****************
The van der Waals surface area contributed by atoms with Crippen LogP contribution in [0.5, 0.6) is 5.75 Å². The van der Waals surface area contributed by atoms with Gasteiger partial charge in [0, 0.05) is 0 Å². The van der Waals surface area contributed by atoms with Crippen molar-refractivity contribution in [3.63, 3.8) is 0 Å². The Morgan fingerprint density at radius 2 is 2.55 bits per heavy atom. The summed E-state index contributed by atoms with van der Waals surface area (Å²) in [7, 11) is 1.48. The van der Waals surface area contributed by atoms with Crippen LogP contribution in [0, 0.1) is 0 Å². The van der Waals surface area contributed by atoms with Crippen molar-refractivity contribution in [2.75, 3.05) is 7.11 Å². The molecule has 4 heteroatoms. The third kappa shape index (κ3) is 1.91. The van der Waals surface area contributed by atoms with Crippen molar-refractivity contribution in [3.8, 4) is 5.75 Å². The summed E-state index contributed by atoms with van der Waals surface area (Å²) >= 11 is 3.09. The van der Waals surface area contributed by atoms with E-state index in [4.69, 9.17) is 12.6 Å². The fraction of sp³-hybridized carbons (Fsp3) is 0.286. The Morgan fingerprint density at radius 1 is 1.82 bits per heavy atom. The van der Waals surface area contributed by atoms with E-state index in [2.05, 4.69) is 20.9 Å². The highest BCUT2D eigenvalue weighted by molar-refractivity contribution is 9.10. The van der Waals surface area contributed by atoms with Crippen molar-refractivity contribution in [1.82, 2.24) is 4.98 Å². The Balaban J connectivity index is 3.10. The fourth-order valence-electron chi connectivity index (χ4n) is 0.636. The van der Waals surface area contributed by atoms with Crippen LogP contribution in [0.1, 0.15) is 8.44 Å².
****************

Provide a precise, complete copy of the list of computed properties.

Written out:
The van der Waals surface area contributed by atoms with Crippen LogP contribution in [0.5, 0.6) is 5.75 Å². The van der Waals surface area contributed by atoms with Gasteiger partial charge in [0, 0.05) is 0 Å². The van der Waals surface area contributed by atoms with Crippen molar-refractivity contribution in [3.63, 3.8) is 0 Å². The Morgan fingerprint density at radius 2 is 2.55 bits per heavy atom. The summed E-state index contributed by atoms with van der Waals surface area (Å²) in [7, 11) is 1.48. The van der Waals surface area contributed by atoms with Crippen LogP contribution in [0, 0.1) is 0 Å². The van der Waals surface area contributed by atoms with Crippen molar-refractivity contribution in [2.75, 3.05) is 7.11 Å². The molecule has 4 heteroatoms. The third kappa shape index (κ3) is 1.91. The van der Waals surface area contributed by atoms with Crippen molar-refractivity contribution in [3.8, 4) is 5.75 Å². The summed E-state index contributed by atoms with van der Waals surface area (Å²) >= 11 is 3.09. The van der Waals surface area contributed by atoms with E-state index in [4.69, 9.17) is 12.6 Å². The fraction of sp³-hybridized carbons (Fsp3) is 0.286. The Morgan fingerprint density at radius 1 is 1.82 bits per heavy atom. The van der Waals surface area contributed by atoms with E-state index in [2.05, 4.69) is 20.9 Å². The highest BCUT2D eigenvalue weighted by molar-refractivity contribution is 9.10. The van der Waals surface area contributed by atoms with Crippen molar-refractivity contribution in [1.82, 2.24) is 4.98 Å². The Balaban J connectivity index is 3.10. The fourth-order valence-electron chi connectivity index (χ4n) is 0.636. The van der Waals surface area contributed by atoms with Crippen LogP contribution in [0.1, 0.15) is 8.44 Å².